Finally, Deuteronomy 32 seems to indicate that after man’s rebellion at the tower of Babel, the LORD confused their languages, divided up the nations and turned them over to the sons of God. It is not clear if the sons of God were still in allegiance with the LORD at this time, or if they had already rebelled. Either way, what we discover soon after Babel and the division of the nations is the birth of all ancient civilizations and the world-wide emergence of pagan idolatry.

The Rebellion within the divine council?

“When the Most High gave to the nations their inheritance, when he divided mankind, he fixed the borders of the peoples according to the number of the sons of God. But the LORD’s portion is his people, Jacob his allotted heritage.”

[Deuteronomy 32:8-9]

Deuteronomy 32 states that at some point after the tower of Babel episode, when the LORD confused the languages and divided up mankind, the nations were assigned to the sons of God. It is not clear if the sons of God were still in allegiance with the LORD at this point or if they had already rebelled from their place in the divine council, but either way history shows that immediately after the tower of Babel we see the birth of every ancient civilization and the world-wide explosion and expansion of pagan idolatry.

When we harmonized Psalm 82 with Deuteronomy 32, it becomes clear that many of the members of the divine council rebelled and were expelled by God. These fallen sons of God became the wicked gods of the nations.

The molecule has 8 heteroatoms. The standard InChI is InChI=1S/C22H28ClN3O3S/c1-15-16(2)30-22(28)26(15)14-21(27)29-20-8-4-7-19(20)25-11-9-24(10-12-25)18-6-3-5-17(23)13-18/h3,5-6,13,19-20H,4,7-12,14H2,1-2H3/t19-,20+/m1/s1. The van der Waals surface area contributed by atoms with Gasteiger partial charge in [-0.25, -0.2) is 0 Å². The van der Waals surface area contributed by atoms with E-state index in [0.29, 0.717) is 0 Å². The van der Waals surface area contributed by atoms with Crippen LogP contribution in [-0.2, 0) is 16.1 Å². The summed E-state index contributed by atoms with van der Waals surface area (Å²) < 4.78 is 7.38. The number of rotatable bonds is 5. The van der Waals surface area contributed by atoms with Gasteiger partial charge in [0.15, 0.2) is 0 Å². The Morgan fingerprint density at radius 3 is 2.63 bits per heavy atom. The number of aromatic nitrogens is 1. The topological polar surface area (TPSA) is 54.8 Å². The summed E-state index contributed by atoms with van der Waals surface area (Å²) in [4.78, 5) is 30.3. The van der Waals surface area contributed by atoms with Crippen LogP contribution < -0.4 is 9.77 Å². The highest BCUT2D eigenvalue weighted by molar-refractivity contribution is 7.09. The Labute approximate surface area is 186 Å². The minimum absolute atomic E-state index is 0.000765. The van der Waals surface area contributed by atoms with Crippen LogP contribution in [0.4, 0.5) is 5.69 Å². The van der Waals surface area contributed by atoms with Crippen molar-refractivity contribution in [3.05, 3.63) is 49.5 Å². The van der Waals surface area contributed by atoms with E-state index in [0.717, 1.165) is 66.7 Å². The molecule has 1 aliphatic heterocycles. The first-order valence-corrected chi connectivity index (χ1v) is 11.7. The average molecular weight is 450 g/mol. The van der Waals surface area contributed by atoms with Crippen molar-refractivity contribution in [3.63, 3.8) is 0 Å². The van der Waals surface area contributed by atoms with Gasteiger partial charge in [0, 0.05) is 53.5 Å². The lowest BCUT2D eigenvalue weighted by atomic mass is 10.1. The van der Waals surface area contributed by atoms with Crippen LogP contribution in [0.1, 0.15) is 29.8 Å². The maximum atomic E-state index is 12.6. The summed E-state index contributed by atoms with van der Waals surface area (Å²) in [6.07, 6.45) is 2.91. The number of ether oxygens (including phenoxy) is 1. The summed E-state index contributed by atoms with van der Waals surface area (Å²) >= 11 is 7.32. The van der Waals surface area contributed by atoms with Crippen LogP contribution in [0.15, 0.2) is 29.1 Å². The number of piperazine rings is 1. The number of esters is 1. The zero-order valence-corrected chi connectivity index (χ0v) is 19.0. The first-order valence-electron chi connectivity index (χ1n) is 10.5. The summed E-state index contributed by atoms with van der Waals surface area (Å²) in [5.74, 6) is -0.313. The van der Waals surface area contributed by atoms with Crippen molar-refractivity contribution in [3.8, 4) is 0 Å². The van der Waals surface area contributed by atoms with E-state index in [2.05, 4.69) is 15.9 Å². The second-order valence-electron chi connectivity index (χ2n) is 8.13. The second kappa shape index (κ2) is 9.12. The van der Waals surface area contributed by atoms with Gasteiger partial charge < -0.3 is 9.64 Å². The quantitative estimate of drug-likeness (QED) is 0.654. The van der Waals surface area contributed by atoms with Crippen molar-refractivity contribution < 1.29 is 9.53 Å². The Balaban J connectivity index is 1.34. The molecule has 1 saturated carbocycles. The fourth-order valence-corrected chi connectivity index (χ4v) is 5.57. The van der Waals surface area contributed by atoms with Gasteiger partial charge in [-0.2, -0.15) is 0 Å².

God has taken his place in the divine council; in the midst of the gods he holds judgment:

‘How long will you judge unjustly and show partiality to the wicked? Selah Give justice to the weak and the fatherless; maintain the right of the afflicted and the destitute. Rescue the weak and the needy; deliver them from the hand of the wicked.’

They have neither knowledge nor understanding, they walk about in darkness; all the foundations of the earth are shaken.

I said, ‘You are gods, sons of the Most High, all of you; nevertheless, like men you shall die, and fall like any prince.

Arise, O God, judge the earth; for you shall inherit all the nations!”

[Psalm 82]

As we will see next time, this heavenly rebellion provides immense significance to the cosmic mission of Jesus Christ, spiritual warfare, and the concept of cosmic geography, where we begin to understand what the Bible means by the thrones, principalities, cosmic powers, rulers, dominions and authorities at work in this present darkness.